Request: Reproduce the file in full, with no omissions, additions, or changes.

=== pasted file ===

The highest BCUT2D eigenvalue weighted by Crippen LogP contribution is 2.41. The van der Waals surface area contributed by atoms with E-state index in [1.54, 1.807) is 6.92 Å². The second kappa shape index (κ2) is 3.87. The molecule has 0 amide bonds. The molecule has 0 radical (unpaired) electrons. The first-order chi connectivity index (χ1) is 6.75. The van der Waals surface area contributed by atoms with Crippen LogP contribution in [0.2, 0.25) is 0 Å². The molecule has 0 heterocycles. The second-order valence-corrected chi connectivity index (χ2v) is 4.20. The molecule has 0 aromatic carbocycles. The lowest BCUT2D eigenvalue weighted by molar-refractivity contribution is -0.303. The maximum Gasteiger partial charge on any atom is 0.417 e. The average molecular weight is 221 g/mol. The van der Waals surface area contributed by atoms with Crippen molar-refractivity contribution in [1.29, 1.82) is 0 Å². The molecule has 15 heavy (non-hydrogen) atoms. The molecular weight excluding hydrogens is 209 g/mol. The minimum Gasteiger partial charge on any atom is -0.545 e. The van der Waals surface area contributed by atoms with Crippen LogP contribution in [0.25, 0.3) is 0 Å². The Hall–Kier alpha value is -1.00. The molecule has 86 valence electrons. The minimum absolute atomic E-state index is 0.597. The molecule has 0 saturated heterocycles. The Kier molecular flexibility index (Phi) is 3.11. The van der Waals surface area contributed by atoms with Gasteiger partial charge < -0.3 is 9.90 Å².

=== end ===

The highest BCUT2D eigenvalue weighted by Crippen LogP contribution is 2.41. The van der Waals surface area contributed by atoms with E-state index in [1.54, 1.807) is 6.92 Å². The second kappa shape index (κ2) is 3.87. The molecule has 0 amide bonds. The molecule has 0 radical (unpaired) electrons. The first-order chi connectivity index (χ1) is 6.75. The van der Waals surface area contributed by atoms with Crippen LogP contribution in [0.2, 0.25) is 0 Å². The molecule has 0 heterocycles. The second-order valence-corrected chi connectivity index (χ2v) is 4.20. The molecule has 0 aromatic carbocycles. The lowest BCUT2D eigenvalue weighted by molar-refractivity contribution is -0.303. The maximum Gasteiger partial charge on any atom is 0.417 e. The average molecular weight is 221 g/mol. The van der Waals surface area contributed by atoms with Crippen molar-refractivity contribution in [1.29, 1.82) is 0 Å². The molecule has 15 heavy (non-hydrogen) atoms. The molecular weight excluding hydrogens is 209 g/mol. The minimum Gasteiger partial charge on any atom is -0.545 e. The van der Waals surface area contributed by atoms with Crippen LogP contribution in [0.25, 0.3) is 0 Å². The Hall–Kier alpha value is -1.00. The molecule has 86 valence electrons. The minimum absolute atomic E-state index is 0.597. The molecule has 0 saturated heterocycles. The Kier molecular flexibility index (Phi) is 3.11. The van der Waals surface area contributed by atoms with Gasteiger partial charge < -0.3 is 9.90 Å².